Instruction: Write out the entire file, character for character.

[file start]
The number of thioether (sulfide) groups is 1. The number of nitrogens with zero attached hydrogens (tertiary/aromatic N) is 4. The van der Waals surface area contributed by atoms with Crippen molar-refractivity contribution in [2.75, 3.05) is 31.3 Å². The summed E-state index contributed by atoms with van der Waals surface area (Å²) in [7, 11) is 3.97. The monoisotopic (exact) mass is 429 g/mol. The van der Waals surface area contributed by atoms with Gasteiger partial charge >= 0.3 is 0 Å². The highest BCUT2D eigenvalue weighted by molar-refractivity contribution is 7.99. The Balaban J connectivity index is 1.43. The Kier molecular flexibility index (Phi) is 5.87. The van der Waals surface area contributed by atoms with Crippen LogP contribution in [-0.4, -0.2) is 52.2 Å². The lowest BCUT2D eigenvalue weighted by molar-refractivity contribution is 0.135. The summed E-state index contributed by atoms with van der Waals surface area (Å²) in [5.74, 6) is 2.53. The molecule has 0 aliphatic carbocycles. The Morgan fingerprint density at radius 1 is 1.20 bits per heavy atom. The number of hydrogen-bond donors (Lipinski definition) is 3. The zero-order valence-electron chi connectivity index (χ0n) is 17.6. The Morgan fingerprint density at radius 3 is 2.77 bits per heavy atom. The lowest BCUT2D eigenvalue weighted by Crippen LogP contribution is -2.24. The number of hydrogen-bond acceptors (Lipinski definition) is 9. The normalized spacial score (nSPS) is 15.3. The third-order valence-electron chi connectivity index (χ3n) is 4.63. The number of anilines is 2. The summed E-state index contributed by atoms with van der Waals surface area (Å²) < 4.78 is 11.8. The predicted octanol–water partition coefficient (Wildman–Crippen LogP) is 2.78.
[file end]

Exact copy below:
The number of thioether (sulfide) groups is 1. The number of nitrogens with zero attached hydrogens (tertiary/aromatic N) is 4. The van der Waals surface area contributed by atoms with Crippen molar-refractivity contribution in [2.75, 3.05) is 31.3 Å². The summed E-state index contributed by atoms with van der Waals surface area (Å²) in [7, 11) is 3.97. The monoisotopic (exact) mass is 429 g/mol. The van der Waals surface area contributed by atoms with Gasteiger partial charge >= 0.3 is 0 Å². The highest BCUT2D eigenvalue weighted by molar-refractivity contribution is 7.99. The Balaban J connectivity index is 1.43. The Kier molecular flexibility index (Phi) is 5.87. The van der Waals surface area contributed by atoms with Crippen LogP contribution in [-0.4, -0.2) is 52.2 Å². The lowest BCUT2D eigenvalue weighted by molar-refractivity contribution is 0.135. The summed E-state index contributed by atoms with van der Waals surface area (Å²) in [5.74, 6) is 2.53. The molecule has 0 aliphatic carbocycles. The Morgan fingerprint density at radius 1 is 1.20 bits per heavy atom. The number of hydrogen-bond donors (Lipinski definition) is 3. The zero-order valence-electron chi connectivity index (χ0n) is 17.6. The Morgan fingerprint density at radius 3 is 2.77 bits per heavy atom. The lowest BCUT2D eigenvalue weighted by Crippen LogP contribution is -2.24. The number of hydrogen-bond acceptors (Lipinski definition) is 9. The normalized spacial score (nSPS) is 15.3. The third-order valence-electron chi connectivity index (χ3n) is 4.63. The number of anilines is 2. The summed E-state index contributed by atoms with van der Waals surface area (Å²) < 4.78 is 11.8. The predicted octanol–water partition coefficient (Wildman–Crippen LogP) is 2.78.